Lepidodendron, Calamites, & Sigillaria Fossil Plants

Lepidodendrons belong to one of the earliest major plant groups, the clubmosses. They were one of the major species living in the Carboniferous Period coal-forest swamps. Because of the diamond-shaped leaf scar patterns in their bark they were also known as a scale-tree. Other isolated parts of the plant are given other names. Lepidostrobus (or strobili) are the spore-containing cones which are found at the ends of the branches. The root sections are known as Stigmaria. Lepidodendron started life as a short, fat stump, which grew rapidly upward, with its pole-like trunk hardly increasing in circumference. It has been estimated that they could reach heights exceeding 165ft after only two or three years. Upon reaching its maximum height, simple forking branches sprouted out from its crown. The youngest parts of the tree, regardless of whether it is the growing trunks or the final uppermost branches, had long, slim often dagger-like leaves which looked similar to large blades of grass (called Sigillaria). A very rapid life cycle, in conditions with plentiful water, warmth and nutrients explains why Lepidodendron and other plants of the time managed to produce such a large quantity of biomass that is found in today's coal deposits.

Calamites (Annularia, Asterophylites)- meaning reed (also known as giant horsetail), was another of the giants which inhabited the warm damp swamps and marshes that covered the land during the Carboniferous Period. They reached heights of up to 100ft. Can you imagine this fast growing plant reaching a height greater than a ten-story building? Today's surviving species, Equisetum (horsetail), grows to a height of little more than three feet with a diameter of about 1/8th inch. Calamites (horsetails) are characterized by a stiff central stem or trunk with regular intervals of whorls of upswept leaves (similar to inverted umbrellas). They are further characterized by fine vertical ribbing between the transverse bands which showed the old whorl leaf segments. They were very successful worldwide, especially along riverbanks, where their bases were frequently buried by shifting sands as they continued to grow. This ability to adapt to its changing environment helped it to support the plant, preventing it from falling over during times of local flooding. Calamites formed spore cones at the end of the growing tip. Spores released from these cones was one of the methods of reproduction used by Calamites along with an underground system of runner-like rhizomes that produced new plants asexually (similar to today's mint plants).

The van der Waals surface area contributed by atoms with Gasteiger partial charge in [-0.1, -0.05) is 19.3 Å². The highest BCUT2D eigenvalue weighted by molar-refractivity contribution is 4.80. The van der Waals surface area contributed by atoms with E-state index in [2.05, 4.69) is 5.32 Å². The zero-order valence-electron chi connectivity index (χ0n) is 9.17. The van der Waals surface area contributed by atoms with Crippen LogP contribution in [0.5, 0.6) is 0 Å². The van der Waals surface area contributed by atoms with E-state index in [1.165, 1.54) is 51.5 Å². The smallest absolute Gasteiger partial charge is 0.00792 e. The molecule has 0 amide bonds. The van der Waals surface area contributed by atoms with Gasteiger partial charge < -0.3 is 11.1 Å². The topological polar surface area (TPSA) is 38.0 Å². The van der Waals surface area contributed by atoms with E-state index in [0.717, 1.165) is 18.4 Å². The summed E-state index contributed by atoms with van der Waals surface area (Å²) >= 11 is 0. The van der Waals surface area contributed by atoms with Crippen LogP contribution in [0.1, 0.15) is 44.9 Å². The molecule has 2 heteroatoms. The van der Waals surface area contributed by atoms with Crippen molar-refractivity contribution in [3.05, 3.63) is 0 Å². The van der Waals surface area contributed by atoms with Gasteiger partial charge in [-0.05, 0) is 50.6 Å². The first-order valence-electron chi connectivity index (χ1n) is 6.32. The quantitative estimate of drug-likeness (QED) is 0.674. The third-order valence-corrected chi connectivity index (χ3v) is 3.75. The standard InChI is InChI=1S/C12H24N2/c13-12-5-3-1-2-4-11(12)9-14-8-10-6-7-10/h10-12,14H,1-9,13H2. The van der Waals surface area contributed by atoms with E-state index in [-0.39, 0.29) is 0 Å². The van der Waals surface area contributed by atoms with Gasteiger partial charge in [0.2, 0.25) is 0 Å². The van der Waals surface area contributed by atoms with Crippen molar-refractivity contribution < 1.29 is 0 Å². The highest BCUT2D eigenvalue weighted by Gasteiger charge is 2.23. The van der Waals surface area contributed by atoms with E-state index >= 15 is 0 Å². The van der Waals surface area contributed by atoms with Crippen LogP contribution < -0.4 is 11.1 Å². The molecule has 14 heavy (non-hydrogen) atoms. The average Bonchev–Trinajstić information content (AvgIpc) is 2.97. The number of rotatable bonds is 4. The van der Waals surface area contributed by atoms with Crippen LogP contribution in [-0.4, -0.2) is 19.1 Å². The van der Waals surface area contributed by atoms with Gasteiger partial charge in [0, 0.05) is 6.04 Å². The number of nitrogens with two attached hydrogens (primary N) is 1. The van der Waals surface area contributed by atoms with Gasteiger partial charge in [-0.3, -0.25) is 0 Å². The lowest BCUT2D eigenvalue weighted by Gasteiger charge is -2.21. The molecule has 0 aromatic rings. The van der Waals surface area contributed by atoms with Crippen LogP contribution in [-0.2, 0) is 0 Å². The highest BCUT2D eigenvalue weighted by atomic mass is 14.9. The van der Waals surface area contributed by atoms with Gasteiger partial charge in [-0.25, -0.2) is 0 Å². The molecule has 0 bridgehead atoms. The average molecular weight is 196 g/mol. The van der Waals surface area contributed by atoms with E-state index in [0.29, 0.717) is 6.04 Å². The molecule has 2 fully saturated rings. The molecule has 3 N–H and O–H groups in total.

The main fossil on this plate is Lepidodendron with small sections of Calamites to the far left and right, just off of center and at the very bottom of the specimen below. There is also a longer, narrow section along the upper left side of the Lepidodendron trunk. Parts of several Sigillaria leaves are also found on the plate. 

Lepidodendron, Calamites, & Sigillaria Fossil Plants 

33.25 x 17.75 x 1.125 inches
Item 2236 

Category: Replicas
Type: Wall Plaques
Phylum: Plants
Class: Ferns


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Lepidodendron, Calamites, & Sigillaria Fossil Plants

Lepidodendron, Calamites, & Sigillaria Fossil Plants

Lepidodendron, Calamites, & Sigillaria Fossil Plants

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